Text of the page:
A recent study recruited patients into a human-computer interaction laboratory to identify the user experience for several popular functions of personal health record system. The study appears in a supplement to the December 2011 issue of the Journal of the American Medical Informatics Association.
Gaining insight into facilitators and barriers to adoption of MyHealtheVet, the most pervasive example of patient-centered technology currently in use, will provide guidance for the design and redesign of next-generation systems.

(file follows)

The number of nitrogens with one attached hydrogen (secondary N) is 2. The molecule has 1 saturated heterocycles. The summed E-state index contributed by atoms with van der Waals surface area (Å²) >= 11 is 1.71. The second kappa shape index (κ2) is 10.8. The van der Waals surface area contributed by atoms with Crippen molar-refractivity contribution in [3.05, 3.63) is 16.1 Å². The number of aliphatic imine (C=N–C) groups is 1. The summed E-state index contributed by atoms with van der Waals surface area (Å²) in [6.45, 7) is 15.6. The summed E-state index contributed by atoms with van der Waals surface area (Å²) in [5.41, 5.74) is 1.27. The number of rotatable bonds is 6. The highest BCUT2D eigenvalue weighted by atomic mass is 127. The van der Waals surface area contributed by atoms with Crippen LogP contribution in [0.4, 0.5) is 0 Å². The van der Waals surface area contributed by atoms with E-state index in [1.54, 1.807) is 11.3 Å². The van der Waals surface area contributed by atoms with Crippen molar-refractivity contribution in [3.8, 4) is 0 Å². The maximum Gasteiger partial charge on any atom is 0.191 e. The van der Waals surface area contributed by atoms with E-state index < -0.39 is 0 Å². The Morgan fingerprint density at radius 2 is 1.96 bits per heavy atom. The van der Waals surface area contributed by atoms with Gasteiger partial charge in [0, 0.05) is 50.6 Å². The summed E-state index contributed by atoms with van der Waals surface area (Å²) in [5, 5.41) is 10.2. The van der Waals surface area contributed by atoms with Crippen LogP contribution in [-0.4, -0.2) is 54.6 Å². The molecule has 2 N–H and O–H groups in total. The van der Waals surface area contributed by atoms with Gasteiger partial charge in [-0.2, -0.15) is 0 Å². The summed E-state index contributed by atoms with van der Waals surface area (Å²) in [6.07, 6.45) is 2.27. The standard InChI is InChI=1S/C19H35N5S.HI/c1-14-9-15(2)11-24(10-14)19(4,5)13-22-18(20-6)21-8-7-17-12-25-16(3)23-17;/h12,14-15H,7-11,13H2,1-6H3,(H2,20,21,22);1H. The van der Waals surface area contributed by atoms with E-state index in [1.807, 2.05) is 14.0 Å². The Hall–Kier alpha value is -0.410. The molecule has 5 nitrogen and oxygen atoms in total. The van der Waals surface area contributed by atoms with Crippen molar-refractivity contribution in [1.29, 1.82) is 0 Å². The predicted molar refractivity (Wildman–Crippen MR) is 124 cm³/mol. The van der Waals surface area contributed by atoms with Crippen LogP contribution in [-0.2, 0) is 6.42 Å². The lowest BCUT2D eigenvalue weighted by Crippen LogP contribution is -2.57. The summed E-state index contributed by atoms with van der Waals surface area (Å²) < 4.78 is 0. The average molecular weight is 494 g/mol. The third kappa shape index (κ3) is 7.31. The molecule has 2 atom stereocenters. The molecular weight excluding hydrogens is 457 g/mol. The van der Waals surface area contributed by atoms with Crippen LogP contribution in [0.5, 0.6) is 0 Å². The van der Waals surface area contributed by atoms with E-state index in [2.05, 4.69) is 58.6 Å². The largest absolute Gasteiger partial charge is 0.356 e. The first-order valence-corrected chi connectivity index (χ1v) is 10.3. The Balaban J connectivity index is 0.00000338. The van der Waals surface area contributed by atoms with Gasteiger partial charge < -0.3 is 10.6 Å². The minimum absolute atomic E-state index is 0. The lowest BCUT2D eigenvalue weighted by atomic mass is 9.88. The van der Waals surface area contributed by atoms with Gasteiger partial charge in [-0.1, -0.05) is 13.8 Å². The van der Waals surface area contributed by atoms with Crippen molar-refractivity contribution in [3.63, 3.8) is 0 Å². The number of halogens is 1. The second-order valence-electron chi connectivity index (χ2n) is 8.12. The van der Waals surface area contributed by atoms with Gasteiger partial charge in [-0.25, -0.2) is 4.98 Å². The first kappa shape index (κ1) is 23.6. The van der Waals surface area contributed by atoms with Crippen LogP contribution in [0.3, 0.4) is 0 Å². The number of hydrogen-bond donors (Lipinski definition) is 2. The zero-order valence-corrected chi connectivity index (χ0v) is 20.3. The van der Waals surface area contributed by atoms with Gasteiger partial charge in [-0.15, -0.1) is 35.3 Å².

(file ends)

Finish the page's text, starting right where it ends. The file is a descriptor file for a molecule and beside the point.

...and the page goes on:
"Understanding how first-time users interact with their personal health records will enable us to design and implement future-generation systems that will serve the needs of patients and those with whom they wish to share health information, including doctors and other trusted parties. Ultimately it will help us, as physicians, provide better care for our patients," said Regenstrief Institute investigator David A. Haggstrom, M.D., a research scientist with the Center of Excellence on Implementing Evidence-Based Practice, Department of Veterans Affairs, Veterans Health Administration, Health Services Research and Development Service in Indianapolis. He is an assistant professor of medicine at the Indiana University School of Medicine.